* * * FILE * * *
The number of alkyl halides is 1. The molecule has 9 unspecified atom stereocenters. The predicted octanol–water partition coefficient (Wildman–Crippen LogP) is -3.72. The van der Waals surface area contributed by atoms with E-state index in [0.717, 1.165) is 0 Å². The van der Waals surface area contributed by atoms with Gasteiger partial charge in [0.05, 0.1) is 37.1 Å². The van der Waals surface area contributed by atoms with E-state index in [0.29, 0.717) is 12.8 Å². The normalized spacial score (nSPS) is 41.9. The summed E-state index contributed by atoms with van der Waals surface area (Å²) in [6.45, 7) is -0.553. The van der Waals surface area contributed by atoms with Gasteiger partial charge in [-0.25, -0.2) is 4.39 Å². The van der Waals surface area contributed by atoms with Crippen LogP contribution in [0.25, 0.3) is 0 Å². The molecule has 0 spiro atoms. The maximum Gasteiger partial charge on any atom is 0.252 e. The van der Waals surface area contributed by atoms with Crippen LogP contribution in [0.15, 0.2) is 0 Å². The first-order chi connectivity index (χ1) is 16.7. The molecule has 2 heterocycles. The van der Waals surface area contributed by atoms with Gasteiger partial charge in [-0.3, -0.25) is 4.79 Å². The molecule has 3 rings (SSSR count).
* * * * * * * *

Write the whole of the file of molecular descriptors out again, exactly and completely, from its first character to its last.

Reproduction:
The number of alkyl halides is 1. The molecule has 9 unspecified atom stereocenters. The predicted octanol–water partition coefficient (Wildman–Crippen LogP) is -3.72. The van der Waals surface area contributed by atoms with E-state index in [0.717, 1.165) is 0 Å². The van der Waals surface area contributed by atoms with Gasteiger partial charge in [0.05, 0.1) is 37.1 Å². The van der Waals surface area contributed by atoms with E-state index in [0.29, 0.717) is 12.8 Å². The normalized spacial score (nSPS) is 41.9. The summed E-state index contributed by atoms with van der Waals surface area (Å²) in [6.45, 7) is -0.553. The van der Waals surface area contributed by atoms with Gasteiger partial charge in [-0.25, -0.2) is 4.39 Å². The van der Waals surface area contributed by atoms with Crippen LogP contribution in [0.25, 0.3) is 0 Å². The molecule has 0 spiro atoms. The maximum Gasteiger partial charge on any atom is 0.252 e. The van der Waals surface area contributed by atoms with Crippen LogP contribution in [0.15, 0.2) is 0 Å². The first-order chi connectivity index (χ1) is 16.7. The molecule has 2 heterocycles. The van der Waals surface area contributed by atoms with Gasteiger partial charge in [-0.3, -0.25) is 4.79 Å². The molecule has 3 rings (SSSR count).